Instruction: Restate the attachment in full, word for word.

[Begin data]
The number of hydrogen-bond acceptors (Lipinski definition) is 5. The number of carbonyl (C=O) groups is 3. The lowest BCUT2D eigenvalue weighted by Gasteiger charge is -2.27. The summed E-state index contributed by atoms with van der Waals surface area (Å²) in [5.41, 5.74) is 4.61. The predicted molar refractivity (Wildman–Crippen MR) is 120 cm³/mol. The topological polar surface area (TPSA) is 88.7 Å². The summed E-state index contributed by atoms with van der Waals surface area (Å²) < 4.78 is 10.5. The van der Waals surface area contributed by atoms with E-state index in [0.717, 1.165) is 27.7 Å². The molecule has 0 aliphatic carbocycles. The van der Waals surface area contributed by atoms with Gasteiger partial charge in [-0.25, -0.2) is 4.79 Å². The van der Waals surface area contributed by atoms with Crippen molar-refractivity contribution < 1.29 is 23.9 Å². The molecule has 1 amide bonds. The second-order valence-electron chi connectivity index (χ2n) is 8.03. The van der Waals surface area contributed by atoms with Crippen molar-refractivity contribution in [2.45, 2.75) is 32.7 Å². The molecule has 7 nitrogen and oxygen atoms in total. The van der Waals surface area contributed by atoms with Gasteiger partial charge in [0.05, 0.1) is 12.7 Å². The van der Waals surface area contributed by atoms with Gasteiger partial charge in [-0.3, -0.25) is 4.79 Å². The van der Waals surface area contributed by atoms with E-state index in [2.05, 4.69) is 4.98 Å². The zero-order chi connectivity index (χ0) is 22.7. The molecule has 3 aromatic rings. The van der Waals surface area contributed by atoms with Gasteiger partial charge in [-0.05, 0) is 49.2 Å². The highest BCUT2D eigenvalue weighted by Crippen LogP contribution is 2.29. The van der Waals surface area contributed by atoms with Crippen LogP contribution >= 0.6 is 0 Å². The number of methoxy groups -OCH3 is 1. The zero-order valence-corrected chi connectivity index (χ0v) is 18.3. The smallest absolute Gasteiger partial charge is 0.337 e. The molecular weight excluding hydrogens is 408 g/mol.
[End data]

The number of hydrogen-bond acceptors (Lipinski definition) is 5. The number of carbonyl (C=O) groups is 3. The lowest BCUT2D eigenvalue weighted by Gasteiger charge is -2.27. The summed E-state index contributed by atoms with van der Waals surface area (Å²) in [5.41, 5.74) is 4.61. The predicted molar refractivity (Wildman–Crippen MR) is 120 cm³/mol. The topological polar surface area (TPSA) is 88.7 Å². The summed E-state index contributed by atoms with van der Waals surface area (Å²) < 4.78 is 10.5. The van der Waals surface area contributed by atoms with E-state index in [0.717, 1.165) is 27.7 Å². The molecule has 0 aliphatic carbocycles. The van der Waals surface area contributed by atoms with Gasteiger partial charge in [-0.25, -0.2) is 4.79 Å². The van der Waals surface area contributed by atoms with Crippen molar-refractivity contribution < 1.29 is 23.9 Å². The molecule has 1 amide bonds. The second-order valence-electron chi connectivity index (χ2n) is 8.03. The van der Waals surface area contributed by atoms with Crippen molar-refractivity contribution in [2.45, 2.75) is 32.7 Å². The molecule has 7 nitrogen and oxygen atoms in total. The van der Waals surface area contributed by atoms with Gasteiger partial charge in [0.05, 0.1) is 12.7 Å². The van der Waals surface area contributed by atoms with Gasteiger partial charge in [-0.3, -0.25) is 4.79 Å². The van der Waals surface area contributed by atoms with E-state index in [2.05, 4.69) is 4.98 Å². The zero-order chi connectivity index (χ0) is 22.7. The molecule has 3 aromatic rings. The van der Waals surface area contributed by atoms with Gasteiger partial charge in [-0.05, 0) is 49.2 Å². The highest BCUT2D eigenvalue weighted by Crippen LogP contribution is 2.29. The van der Waals surface area contributed by atoms with Crippen LogP contribution >= 0.6 is 0 Å². The number of methoxy groups -OCH3 is 1. The zero-order valence-corrected chi connectivity index (χ0v) is 18.3. The smallest absolute Gasteiger partial charge is 0.337 e. The molecular weight excluding hydrogens is 408 g/mol.